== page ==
In today’s cybersecurity climate, the role of password cracking is paramount. Hashcat, an advanced password recovery utility, is one of the key tools in this process. However, running such demanding tools on a local machine can severely exhaust system resources. The solution lies in leveraging the power and scalability of cloud-based GPU instances, such as those provided by Amazon Web Services (AWS).
While managing these instances and automating Hashcat’s deployment may appear daunting, Ansible’s capabilities simplify these tasks considerably. Ansible is an open-source tool for software provisioning, configuration management, and application deployment. This post will guide you on deploying and executing Hashcat on AWS GPU instances using Ansible, with a playbook from github.com/foo/bar.git. Moreover, we’ll discuss how the playbook orchestrates input data retrieval from an S3 bucket, execution of Hashcat, and storing the results back to the same S3 bucket.
Setting Up Your Environment
Before beginning, ensure Ansible is installed on your control node, which could be your local machine or a central server. You also need an Amazon Web Services (AWS) account with the necessary permissions to create, manage EC2 GPU instances, and access an S3 bucket. Git, required to clone the Ansible playbook from the GitHub repository, should be installed as well.
On an Ubuntu-based system, you can install these prerequisites with:
sudo apt update
sudo apt install ansible git
Cloning the Ansible Playbook
Our Ansible playbook is hosted on GitHub. Clone the repository to your local system using:
git clone firstname.lastname@example.org:CanuteTheGreat/hashcat-cloud.git
Then, navigate into the cloned repository:
You will need to rename env/hosts.example to env/hosts and group_vars/all.example to group_vars/all and then edit them with your specific information (see details in files.) You will also need to generate a keypair in your AWS account and save it to hashcat-cloud/aws/hashcat.pem
Deploying Hashcat with the Ansible Playbook
Our playbook is named
hashcat.yml, and it contains all required tasks for deploying and executing Hashcat on an AWS GPU instance.
Deploy this playbook with the following command:
ANSIBLE_HOST_KEY_CHECKING=False ansible-playbook -i env/hosts -e group_vars/all hashcat.yml
-i option specifies the inventory file (
hosts), which contains information about your AWS GPU instances where Hashcat should be deployed.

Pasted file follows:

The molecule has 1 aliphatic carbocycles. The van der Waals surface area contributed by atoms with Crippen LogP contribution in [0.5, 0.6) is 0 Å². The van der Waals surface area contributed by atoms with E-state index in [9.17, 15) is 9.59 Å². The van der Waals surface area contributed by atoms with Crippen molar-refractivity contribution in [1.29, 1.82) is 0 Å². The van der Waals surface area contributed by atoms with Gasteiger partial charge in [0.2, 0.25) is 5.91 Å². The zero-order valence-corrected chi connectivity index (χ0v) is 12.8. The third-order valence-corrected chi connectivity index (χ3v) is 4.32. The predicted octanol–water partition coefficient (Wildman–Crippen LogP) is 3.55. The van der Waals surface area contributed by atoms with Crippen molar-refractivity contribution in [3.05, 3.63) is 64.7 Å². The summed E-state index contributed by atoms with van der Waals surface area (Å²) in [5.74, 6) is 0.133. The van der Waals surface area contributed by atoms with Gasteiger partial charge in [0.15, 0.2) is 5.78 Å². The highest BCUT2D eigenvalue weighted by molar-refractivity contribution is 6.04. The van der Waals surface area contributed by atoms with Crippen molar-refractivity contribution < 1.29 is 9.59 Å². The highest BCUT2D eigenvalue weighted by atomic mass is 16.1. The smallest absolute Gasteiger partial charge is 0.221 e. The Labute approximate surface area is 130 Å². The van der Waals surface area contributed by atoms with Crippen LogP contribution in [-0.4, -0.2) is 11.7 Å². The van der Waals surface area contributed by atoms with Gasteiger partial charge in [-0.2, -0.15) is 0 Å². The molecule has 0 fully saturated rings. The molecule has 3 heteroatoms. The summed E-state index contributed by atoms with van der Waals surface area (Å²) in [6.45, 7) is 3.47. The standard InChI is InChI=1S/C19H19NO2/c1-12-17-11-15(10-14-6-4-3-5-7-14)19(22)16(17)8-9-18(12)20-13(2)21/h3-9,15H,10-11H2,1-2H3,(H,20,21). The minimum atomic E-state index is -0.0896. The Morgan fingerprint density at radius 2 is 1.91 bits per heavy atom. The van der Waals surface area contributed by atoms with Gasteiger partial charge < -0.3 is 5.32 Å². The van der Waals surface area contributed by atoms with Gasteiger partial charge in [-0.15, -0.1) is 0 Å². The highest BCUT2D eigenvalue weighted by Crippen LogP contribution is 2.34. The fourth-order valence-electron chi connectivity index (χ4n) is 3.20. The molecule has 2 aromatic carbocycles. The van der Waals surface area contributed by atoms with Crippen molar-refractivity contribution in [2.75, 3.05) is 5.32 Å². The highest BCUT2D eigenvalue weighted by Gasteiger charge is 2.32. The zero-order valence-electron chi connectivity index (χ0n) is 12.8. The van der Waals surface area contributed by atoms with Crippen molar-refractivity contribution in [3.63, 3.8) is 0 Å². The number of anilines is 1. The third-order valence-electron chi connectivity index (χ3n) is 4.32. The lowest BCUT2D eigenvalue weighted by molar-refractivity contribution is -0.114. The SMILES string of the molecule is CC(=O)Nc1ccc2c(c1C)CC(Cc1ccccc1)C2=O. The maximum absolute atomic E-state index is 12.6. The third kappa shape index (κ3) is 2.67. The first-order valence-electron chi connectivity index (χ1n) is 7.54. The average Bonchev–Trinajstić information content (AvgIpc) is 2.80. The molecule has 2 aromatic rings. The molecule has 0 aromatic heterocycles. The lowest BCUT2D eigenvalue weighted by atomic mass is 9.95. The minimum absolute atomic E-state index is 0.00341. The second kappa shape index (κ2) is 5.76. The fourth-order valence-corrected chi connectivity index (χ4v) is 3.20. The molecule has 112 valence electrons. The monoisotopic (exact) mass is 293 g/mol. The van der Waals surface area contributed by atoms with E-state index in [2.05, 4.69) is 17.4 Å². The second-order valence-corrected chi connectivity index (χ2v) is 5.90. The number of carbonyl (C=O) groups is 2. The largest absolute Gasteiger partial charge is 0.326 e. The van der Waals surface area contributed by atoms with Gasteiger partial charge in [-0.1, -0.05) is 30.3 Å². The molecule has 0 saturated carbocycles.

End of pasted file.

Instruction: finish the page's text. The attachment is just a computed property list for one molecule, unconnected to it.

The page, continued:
hashcat.yml playbook is designed to handle several tasks, including:
- Updating the system packages of the GPU instances.
- Installing Hashcat dependencies.
- Downloading and installing Hashcat.
- Configuring Hashcat to harness the GPU of the EC2 instance.
- Retrieving input data from an S3 bucket.
- Executing Hashcat with the provided options.
- Storing the results back to the same S3 bucket.
Execution and Termination
The playbook ensures the seamless deployment and execution of Hashcat, including retrieving data from an S3 bucket and storing the results back into the same bucket upon completion. The playbook also automates the termination of the AWS GPU instance once the Hashcat operation ends. This ensures an efficient and cost-effective process by eliminating manual management of the AWS instance.
Important Warning: If something goes wrong before Hashcat execution starts, the playbook might not reach the termination step, and the AWS instance could continue running indefinitely. This could lead to excessive charges on your AWS account. In such a scenario, it is crucial to manually terminate the instance by running the ‘hashcat-destroy.yml’ playbook:
ANSIBLE_HOST_KEY_CHECKING=False ansible-playbook -i env/hosts -e group_vars/all hashcat-destroy.yml
If you do not manually terminate the instance, it could keep running and rack up charges that could end up costing as much as a house!
The fusion of Ansible’s automation capabilities with the processing prowess of AWS GPU instances significantly streamlines the process of deploying and running Hashcat for password cracking. The use of Ansible enables you to avoid manual tasks, and AWS GPU instances provide the necessary computational power for optimal Hashcat operation. Integration with AWS S3 buckets further enhances the workflow’s efficiency.
It is crucial to remember the potential pitfalls, especially regarding instance termination, to prevent unintended costs. Moreover, as with any cybersecurity tool, always use Hashcat ethically and responsibly. Here’s to the power of ethical hacking done right!
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